You’re not alone. Lots of us daydream about our ideal retirement home.
There’s plenty to think about from warmer weather to great skiing, city amenities to country quiet, even all that time with the grandkids. But there’s one more thing to consider: money.
Different states have different rules for Social Security benefit taxation, state income tax, inheritance tax, even how property, vehicles, and purchases are taxed.
You’re probably going to spend a long time in retirement (the Social Security Administration estimates a 65-year-old woman will live on average past 86), so year-by-year, differences in state costs can add up.
What should you consider before establishing your legal retirement domicile?
State income tax
As the saying goes, only two things are certain: death and taxes. Except in some cases, taxes aren’t. At least not state income taxes.
If you live in Fort Collins, Colorado, a 50-mile move north to Cheyenne, Wyoming, might look pretty good. Wyoming doesn’t have a state income tax. Colorado does.
In fact, seven states have no income tax: Alaska, Florida, Nevada, South Dakota, Texas, Washington, and Wyoming. In addition, two others, New Hampshire and Tennessee, have only tax dividend and investment income.
But there may be requirements to establish legal domicile. A domicile is your one real, full-time home. You can have plenty of residences, but only one domicile. Why is this? Because, if a defined home state wasn’t a requirement, we’d all rent a post office box in Wyoming and avoid state income tax. Your current state may not be eager to give up a taxpayer without some proof.
Some factors for establishing domicile could include where you live most of the year, vote, get your mail, or register your car. Florida even has a declaration of domicile, and New York has a list of requirements defining not being a resident for tax purposes (guess which state charges a state income tax).
Tax on Social Security benefits
Hopefully, you already know the federal government may tax your Social Security benefits. But did you know some states may also tax those benefits?
Up to 85% of Social Security income may be subject to federal income tax. But 13 states also tax Social Security benefits: Colorado, Connecticut, Kansas, Minnesota, Missouri, Montana, Nebraska, New Mexico, North Dakota, Rhode island, Utah, Vermont, and West Virginia.
And even among the states that do tax benefits, there are different rules and limits.
It doesn’t just matter where you live, it matters where you die, too. The Tax Foundation reports 12 states and the District of Columbia, have an estate tax and six states have an inheritance tax (and Maryland as of 2017 has both).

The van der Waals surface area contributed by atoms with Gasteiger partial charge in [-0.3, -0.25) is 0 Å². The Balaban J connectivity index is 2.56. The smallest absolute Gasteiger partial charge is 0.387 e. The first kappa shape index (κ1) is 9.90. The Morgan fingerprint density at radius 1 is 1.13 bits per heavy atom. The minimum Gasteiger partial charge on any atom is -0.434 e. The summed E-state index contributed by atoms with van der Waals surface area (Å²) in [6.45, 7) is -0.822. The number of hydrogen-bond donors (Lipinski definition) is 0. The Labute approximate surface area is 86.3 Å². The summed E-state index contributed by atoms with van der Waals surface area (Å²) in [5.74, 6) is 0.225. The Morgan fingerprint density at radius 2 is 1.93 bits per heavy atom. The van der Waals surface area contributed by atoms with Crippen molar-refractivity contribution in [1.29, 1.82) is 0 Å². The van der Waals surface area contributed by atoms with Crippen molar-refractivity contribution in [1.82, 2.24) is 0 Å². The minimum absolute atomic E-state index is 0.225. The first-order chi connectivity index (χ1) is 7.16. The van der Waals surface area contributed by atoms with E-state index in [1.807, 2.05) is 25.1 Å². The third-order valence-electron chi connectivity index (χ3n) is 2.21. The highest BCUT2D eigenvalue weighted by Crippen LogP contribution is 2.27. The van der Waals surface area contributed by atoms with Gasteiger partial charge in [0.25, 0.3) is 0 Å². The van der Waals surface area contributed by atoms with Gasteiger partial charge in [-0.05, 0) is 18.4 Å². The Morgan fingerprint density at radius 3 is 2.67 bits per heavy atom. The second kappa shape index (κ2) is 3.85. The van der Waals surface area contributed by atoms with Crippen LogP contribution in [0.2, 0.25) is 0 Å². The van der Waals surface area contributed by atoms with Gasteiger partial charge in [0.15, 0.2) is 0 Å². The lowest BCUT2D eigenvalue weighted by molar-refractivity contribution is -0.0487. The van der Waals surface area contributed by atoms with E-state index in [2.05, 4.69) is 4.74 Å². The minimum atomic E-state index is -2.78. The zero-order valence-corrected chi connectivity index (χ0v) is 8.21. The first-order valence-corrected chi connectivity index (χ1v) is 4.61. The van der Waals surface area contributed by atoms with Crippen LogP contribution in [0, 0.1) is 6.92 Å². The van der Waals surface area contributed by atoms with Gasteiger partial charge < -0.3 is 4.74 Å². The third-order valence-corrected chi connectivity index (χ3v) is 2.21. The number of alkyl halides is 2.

If you’re domiciled in a state without an estate tax but die in another state (say at your summer home) that does have an estate tax, how the death certificate is made out could be important. For someone preparing to leave a substantial legacy, it may be worth reviewing the state of domicile’s rules and the rules of any state where they maintain a second residence. For what it’s worth, an error on a death certificate can be corrected, but there can be forms to fill out and fees to pay.
All those other things
As you consider a retirement address, the absence of a state income tax alone doesn’t mean a free ride. It still costs money to run a state, and that money has to come from somewhere.
Remember Wyoming and Alaska, two states with no income tax? Both are in the 10 highest per capita for state and local property tax, according to the Tax Foundation, a nonprofit research group. Additionally, property taxes can vary within a state, depending on city and county taxes, as well as school districts and special taxing districts.
Even vehicle registration fees vary by state, incorporating a hodgepodge of factors such as a vehicle’s weight, age, value, location of registration, along with assorted fees for things such as law enforcement and infrastructure. The National Council of State Legislatures has a list.
Think it over
Nobody looks forward to the shock of an unexpected tax or large bill at the motor vehicles office. That’s why it can make sense to research the little details before packing your bags for that sun-soaked golf course or alpine cabin.
Things to Consider:
- You may want to investigate all the little costs and tax implications of making a full-time move to another state.
- If you’re considering a legacy strategy, think about potential estate implications in your state of domicile.
- If you have houses in more than one state, you may want to take extra steps to ensure the state you claim as “home” is truly your domicile
Neither Transamerica nor its agents or representatives may provide tax, investment or legal advice. Anyone to whom this material is promoted, marketed, or recommended should consult with and rely on their own independent tax and legal advisors and financial professional regarding their particular situation and the concepts presented herein.